Three Underdogs Look For Hope In The NBA Playoffs
Las Vegas doesn’t anticipate in the three second-round series of the NBA Playoffs that are still yet to begin. Golden State, Cleveland and San Antonio are all (-400) betting favorites in their best-of-seven matchups against Utah, Toronto and Houston respectively.
Will the Jazz, Raptors or Rockets be able to offer any value for basketball bettors, be it in individual games on the more lucrative proposition of actually winning the series and reaching the conference finals. What follows is the positive case laid out for these three underdogs and where their opportunities may lie…
Utah: Any hope for the Jazz has to start with their advantage in rebounding. During the regular season, Utah was the third-best rebounding team in the league, while Golden State was tenth. The big question here lies in the health of Rudy Gobert. The forward that averaged 13 boards per game during the season was injured early in the first-round series against the Los Angeles Clippers and even though Gobert has returned, he only played thirteen minutes in the Game 7 win on Sunday.
Utah might have been able to knock off the Clips and reward bettors who grabbed the (+180) series price at the outset with Gobert limited—but it’s much more difficult to imagine them even playing competitively with Golden State, much less actually winning four games in two weeks if Gobert isn’t healthy.
But if Gobert can go, if Derrick Favors keeps rebounding like he did on Sunday (11 boards) then Utah has a chance. You can make a good case that, outside of powerhouses Cleveland and San Antonio, the Jazz are the team best suited to match up with the Warriors. The theory would go that if Golden State’s outside shooting goes cold, Utah can can close out the defensive possession with the rebound better than other potential rivals.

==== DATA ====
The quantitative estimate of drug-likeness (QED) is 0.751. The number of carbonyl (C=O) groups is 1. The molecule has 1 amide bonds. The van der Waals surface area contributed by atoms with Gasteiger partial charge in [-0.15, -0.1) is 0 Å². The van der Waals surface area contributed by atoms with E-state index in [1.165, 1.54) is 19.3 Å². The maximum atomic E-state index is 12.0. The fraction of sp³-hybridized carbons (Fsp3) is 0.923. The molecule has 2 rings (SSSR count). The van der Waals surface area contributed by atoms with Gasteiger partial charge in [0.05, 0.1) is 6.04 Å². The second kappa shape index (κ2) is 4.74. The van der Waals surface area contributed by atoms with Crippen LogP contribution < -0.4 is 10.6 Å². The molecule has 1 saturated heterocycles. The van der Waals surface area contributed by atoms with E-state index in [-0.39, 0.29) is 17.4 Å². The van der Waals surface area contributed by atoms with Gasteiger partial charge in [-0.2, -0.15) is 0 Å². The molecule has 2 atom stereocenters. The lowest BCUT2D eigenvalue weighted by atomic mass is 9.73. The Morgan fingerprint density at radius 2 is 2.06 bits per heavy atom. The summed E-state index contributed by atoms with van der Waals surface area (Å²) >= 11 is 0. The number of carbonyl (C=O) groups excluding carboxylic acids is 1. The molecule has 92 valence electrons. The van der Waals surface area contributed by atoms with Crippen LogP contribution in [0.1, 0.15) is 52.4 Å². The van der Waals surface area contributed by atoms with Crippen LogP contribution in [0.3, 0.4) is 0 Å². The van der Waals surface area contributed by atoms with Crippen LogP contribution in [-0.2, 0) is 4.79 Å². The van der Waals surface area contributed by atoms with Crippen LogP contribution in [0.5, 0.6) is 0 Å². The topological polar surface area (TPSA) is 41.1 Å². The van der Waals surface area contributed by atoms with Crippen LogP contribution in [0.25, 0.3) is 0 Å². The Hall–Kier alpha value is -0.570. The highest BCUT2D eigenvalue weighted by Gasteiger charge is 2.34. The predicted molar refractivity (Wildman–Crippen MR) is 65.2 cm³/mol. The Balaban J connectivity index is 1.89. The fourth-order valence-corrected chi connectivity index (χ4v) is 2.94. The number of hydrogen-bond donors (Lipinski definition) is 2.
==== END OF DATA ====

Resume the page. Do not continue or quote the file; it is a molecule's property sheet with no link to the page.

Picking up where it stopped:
Toronto: The Raptors played the Cavaliers in last year’s Eastern Conference Finals and were able to win two games. In a league where experience is a big deal and teams move along a natural progression, this is a bigger deal in the NBA than it is in other sports.
On a more immediate note, consider the following—Toronto is a significantly better defensive team than Cleveland—ranking eighth in the league, while the Cavs are in the lower half. The Raptors have the backcourt that can exploit Cleveland’s defensive vulnerability. DeMar DeRozan in particular, just took over the first-round series against Milwaukee after the Bucks grabbed a couple wins. And Toronto is more than capable of banging with Cleveland underneath, between Jonas Valanciunas and Serge Ibaka.
Houston: Any hope for an upset with any team usually has to begin by looking to see where contrasts with the favorite can be drawn. This one isn’t hard to find—the Rockets play at one of the fastest paces in the league, the Spurs one of the slowest.
From a pure statistical standpoint, Houston doesn’t match up well—Kawhi Leonard can cancel out James Harden and the Spurs have no obvious weaknesses. But if the Rockets can consistently force a pace that’s uncomfortable for San Antonio, the past statistical data can go out the window and Houston will have a real shot.
Will any of these three teams pull the big upset? Will they at least cover pointspreads? Or are we better off just giving the points? My ultimate conclusions are reserved for clients and I invite you to become one by signing up for my NBA Playoffs Package. This program runs through the end of the NBA Finals and includes nightly action on baseball as a complimentary bonus. Get on board with me for a profitable May.